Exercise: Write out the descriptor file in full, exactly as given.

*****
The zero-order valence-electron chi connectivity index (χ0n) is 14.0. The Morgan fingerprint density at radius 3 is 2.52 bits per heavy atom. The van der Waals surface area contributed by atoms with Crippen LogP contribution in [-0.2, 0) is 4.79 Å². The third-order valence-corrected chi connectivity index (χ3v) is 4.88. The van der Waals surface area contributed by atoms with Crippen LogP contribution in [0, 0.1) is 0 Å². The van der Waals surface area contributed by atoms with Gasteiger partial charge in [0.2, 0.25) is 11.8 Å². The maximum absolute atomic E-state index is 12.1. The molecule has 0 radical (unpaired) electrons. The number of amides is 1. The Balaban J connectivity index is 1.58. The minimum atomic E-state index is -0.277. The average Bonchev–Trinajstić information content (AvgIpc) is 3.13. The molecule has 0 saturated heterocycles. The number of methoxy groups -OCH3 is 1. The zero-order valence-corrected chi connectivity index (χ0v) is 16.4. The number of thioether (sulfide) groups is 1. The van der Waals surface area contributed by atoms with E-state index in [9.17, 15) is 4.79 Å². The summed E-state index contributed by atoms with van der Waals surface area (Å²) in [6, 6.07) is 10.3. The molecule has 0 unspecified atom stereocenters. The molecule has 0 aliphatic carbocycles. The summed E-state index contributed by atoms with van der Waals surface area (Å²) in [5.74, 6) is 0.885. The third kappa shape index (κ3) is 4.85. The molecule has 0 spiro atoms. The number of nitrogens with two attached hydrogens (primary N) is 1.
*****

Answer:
The zero-order valence-electron chi connectivity index (χ0n) is 14.0. The Morgan fingerprint density at radius 3 is 2.52 bits per heavy atom. The van der Waals surface area contributed by atoms with Crippen LogP contribution in [-0.2, 0) is 4.79 Å². The third-order valence-corrected chi connectivity index (χ3v) is 4.88. The van der Waals surface area contributed by atoms with Crippen LogP contribution in [0, 0.1) is 0 Å². The van der Waals surface area contributed by atoms with Gasteiger partial charge in [0.2, 0.25) is 11.8 Å². The maximum absolute atomic E-state index is 12.1. The molecule has 0 radical (unpaired) electrons. The number of amides is 1. The Balaban J connectivity index is 1.58. The minimum atomic E-state index is -0.277. The average Bonchev–Trinajstić information content (AvgIpc) is 3.13. The molecule has 0 saturated heterocycles. The number of methoxy groups -OCH3 is 1. The zero-order valence-corrected chi connectivity index (χ0v) is 16.4. The number of thioether (sulfide) groups is 1. The van der Waals surface area contributed by atoms with E-state index in [9.17, 15) is 4.79 Å². The summed E-state index contributed by atoms with van der Waals surface area (Å²) in [6, 6.07) is 10.3. The molecule has 0 unspecified atom stereocenters. The molecule has 0 aliphatic carbocycles. The summed E-state index contributed by atoms with van der Waals surface area (Å²) in [5.74, 6) is 0.885. The third kappa shape index (κ3) is 4.85. The molecule has 0 spiro atoms. The number of nitrogens with two attached hydrogens (primary N) is 1.